By the book: Efforts to bring small-scale mining back into the formal sector are under way

Impacted by regulatory uncertainty, which has slowed mining investment in precious metal projects, gold production has taken a big hit in recent years. After contributing around 0.54% to the country’s GDP in 2010, gold mining production dropped rapidly over the next four years to just 0.15% of GDP in 2014, according to the Philippines Statistics Authority. This decline consequently decreased the metallic mining sector share, from 0.72% in 2010 to 0.42% by 2013.

Small Scale, Large Impact

Yet this rapid drop-off of the sector as a whole cannot solely be explained by the reticence displayed by large, international mining companies in developing world-class deposits. The widespread prevalence of small-scale, artisanal mines in the Philippines has long been a significant, if often overlooked, component of the industry. In total, small-scale mining represents 30-40% of the total volume of gold production. These operations have also historically operated with substantially more autonomy than the more scrutinised, federally permitted larger mines, with municipal mayors or other local government officials authorised to issue mining permits independently of the federal government.

Starting in the late 1990s, as commodity prices began to make gold prospecting increasingly lucrative, even for small-scale alluvial operators, revenues from this segment increased from P4.5bn ($99.9m) in 1997 to P32.2bn ($714.8m) only a decade later in 2007. Small-scale mining production peaked in 2010, with these operations pulling in P42.9bn ($952.4m) in revenue, which represents a 30% share of the entire country’s gross metallic and non-metallic mining revenues, according to data released by the Minerals and Geosciences Bureau (MGB). This marked the high point of officially reported small-scale mining, as a tweaking of the enforcement on mining policy in late 2011 precipitated an abrupt curtailing of reported revenues to P34.1bn ($757m) in 2011 to P2.1bn ($46.6m) in 2012 and P1.1bn ($24.4m) in 2013.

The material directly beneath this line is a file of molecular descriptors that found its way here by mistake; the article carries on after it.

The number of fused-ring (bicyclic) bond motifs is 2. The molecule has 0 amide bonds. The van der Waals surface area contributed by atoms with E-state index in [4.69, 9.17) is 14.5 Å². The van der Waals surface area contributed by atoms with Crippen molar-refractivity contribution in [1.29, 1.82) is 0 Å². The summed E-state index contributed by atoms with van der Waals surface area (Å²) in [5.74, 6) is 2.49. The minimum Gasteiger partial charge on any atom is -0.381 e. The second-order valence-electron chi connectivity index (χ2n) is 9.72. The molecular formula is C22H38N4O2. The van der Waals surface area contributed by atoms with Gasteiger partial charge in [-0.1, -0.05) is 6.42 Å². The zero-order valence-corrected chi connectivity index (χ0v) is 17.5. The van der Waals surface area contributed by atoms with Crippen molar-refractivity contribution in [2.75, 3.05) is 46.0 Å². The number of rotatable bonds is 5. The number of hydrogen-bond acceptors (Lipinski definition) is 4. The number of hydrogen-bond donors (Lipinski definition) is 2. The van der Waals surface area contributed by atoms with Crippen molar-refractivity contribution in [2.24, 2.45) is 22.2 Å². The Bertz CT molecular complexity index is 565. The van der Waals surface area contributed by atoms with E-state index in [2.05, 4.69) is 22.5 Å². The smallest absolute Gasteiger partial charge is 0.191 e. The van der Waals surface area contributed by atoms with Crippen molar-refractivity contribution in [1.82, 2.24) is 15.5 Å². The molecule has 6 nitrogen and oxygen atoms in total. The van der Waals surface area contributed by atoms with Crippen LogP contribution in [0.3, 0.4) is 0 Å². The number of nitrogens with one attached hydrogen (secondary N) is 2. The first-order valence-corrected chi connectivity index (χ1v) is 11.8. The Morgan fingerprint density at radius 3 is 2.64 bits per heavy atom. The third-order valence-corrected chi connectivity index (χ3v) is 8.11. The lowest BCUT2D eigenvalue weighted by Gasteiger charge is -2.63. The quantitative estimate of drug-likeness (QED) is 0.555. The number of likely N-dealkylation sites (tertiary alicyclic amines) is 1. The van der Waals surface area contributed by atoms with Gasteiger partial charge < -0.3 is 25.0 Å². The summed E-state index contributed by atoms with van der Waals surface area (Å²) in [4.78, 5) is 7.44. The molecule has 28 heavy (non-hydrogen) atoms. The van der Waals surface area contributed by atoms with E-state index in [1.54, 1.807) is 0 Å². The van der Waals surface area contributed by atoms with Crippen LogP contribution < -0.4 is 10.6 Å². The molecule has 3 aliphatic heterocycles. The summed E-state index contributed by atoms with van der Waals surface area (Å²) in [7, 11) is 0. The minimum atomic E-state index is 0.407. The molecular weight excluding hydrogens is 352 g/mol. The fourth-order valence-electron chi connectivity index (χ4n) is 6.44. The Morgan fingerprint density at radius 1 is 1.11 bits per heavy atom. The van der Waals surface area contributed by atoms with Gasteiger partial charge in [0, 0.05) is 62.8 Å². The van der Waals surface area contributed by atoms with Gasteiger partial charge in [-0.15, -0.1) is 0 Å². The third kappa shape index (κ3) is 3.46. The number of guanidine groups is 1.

At the heart of the issue is a decision by the government mandating the Bureau of Internal Revenue to intensify its enforcement of a 7% tax on gold mining. This included a base tax of 5% creditable withholding tax, along with a 2% excise tax on the sale of gold by small-scale mining firms to the central bank, Bangko Sentral ng Pilipinas, starting in the third quarter of 2011. Unwilling to comply with the new measures, these operations quickly went underground and began operating in the black market, with smugglers shipping product overseas. Officially reported production dropped almost to zero.

New Tack

The government has recently embarked on a new scheme to hold small operations more accountable or, at a minimum, bring them back into a more transparent operating environment. These efforts are being made, not only for tax revenue purposes, but also for regulatory purposes, as miners operating in the informal sector are not held to the same regulatory standards as their large-scale counterparts. Without a framework of health and safety laws, many of the smaller outfits have been apt to cut corners, often resulting in serious environmental damage through, for example, the use of mercury or the improper disposal of waste.

In 2014 the MGB and the Department of Environment and Natural Resources undertook to address these issues through revisions to the 1991 People’s Small Scale Mining Act, which were then put in place in April 2015. Under the Act, all contracts for small-scale mining operations are to be issued by the provincial or city mining regulatory board instead of the provincial governor or city mayor, as they often lack the necessary technical expertise. Other notable modifications included limiting the extraction of small-scale mining of metallic materials to only gold, silver and chromite; banning the use of mercury in any phase of mineral processing; and banning the use of hydraulic mining and compressor mining methods.